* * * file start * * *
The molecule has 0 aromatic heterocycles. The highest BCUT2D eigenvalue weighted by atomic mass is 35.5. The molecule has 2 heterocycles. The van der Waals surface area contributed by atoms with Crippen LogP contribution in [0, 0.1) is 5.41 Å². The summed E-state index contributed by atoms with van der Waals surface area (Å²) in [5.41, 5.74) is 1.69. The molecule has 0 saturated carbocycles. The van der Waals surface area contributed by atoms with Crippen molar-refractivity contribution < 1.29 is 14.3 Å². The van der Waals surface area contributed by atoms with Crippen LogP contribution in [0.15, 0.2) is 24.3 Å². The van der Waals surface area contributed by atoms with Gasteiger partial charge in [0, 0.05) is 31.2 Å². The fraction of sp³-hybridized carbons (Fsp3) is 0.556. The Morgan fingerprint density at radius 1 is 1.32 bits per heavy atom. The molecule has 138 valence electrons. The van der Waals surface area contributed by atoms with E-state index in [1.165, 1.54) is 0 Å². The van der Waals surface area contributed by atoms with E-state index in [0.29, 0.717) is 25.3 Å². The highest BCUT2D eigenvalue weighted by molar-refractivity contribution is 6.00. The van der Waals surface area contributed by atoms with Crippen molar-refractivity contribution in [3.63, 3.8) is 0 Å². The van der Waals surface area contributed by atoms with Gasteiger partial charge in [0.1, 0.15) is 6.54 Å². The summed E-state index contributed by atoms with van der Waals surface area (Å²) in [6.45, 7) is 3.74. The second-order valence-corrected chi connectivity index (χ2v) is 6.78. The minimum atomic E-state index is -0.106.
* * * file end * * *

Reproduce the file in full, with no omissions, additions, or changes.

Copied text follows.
The molecule has 0 aromatic heterocycles. The highest BCUT2D eigenvalue weighted by atomic mass is 35.5. The molecule has 2 heterocycles. The van der Waals surface area contributed by atoms with Crippen LogP contribution in [0, 0.1) is 5.41 Å². The summed E-state index contributed by atoms with van der Waals surface area (Å²) in [5.41, 5.74) is 1.69. The molecule has 0 saturated carbocycles. The van der Waals surface area contributed by atoms with Crippen molar-refractivity contribution < 1.29 is 14.3 Å². The van der Waals surface area contributed by atoms with Crippen LogP contribution in [0.15, 0.2) is 24.3 Å². The van der Waals surface area contributed by atoms with Gasteiger partial charge in [0, 0.05) is 31.2 Å². The fraction of sp³-hybridized carbons (Fsp3) is 0.556. The Morgan fingerprint density at radius 1 is 1.32 bits per heavy atom. The molecule has 138 valence electrons. The van der Waals surface area contributed by atoms with E-state index in [1.165, 1.54) is 0 Å². The van der Waals surface area contributed by atoms with E-state index in [0.29, 0.717) is 25.3 Å². The highest BCUT2D eigenvalue weighted by molar-refractivity contribution is 6.00. The van der Waals surface area contributed by atoms with Crippen molar-refractivity contribution in [3.63, 3.8) is 0 Å². The van der Waals surface area contributed by atoms with Gasteiger partial charge in [0.1, 0.15) is 6.54 Å². The summed E-state index contributed by atoms with van der Waals surface area (Å²) in [6.45, 7) is 3.74. The second-order valence-corrected chi connectivity index (χ2v) is 6.78. The minimum atomic E-state index is -0.106.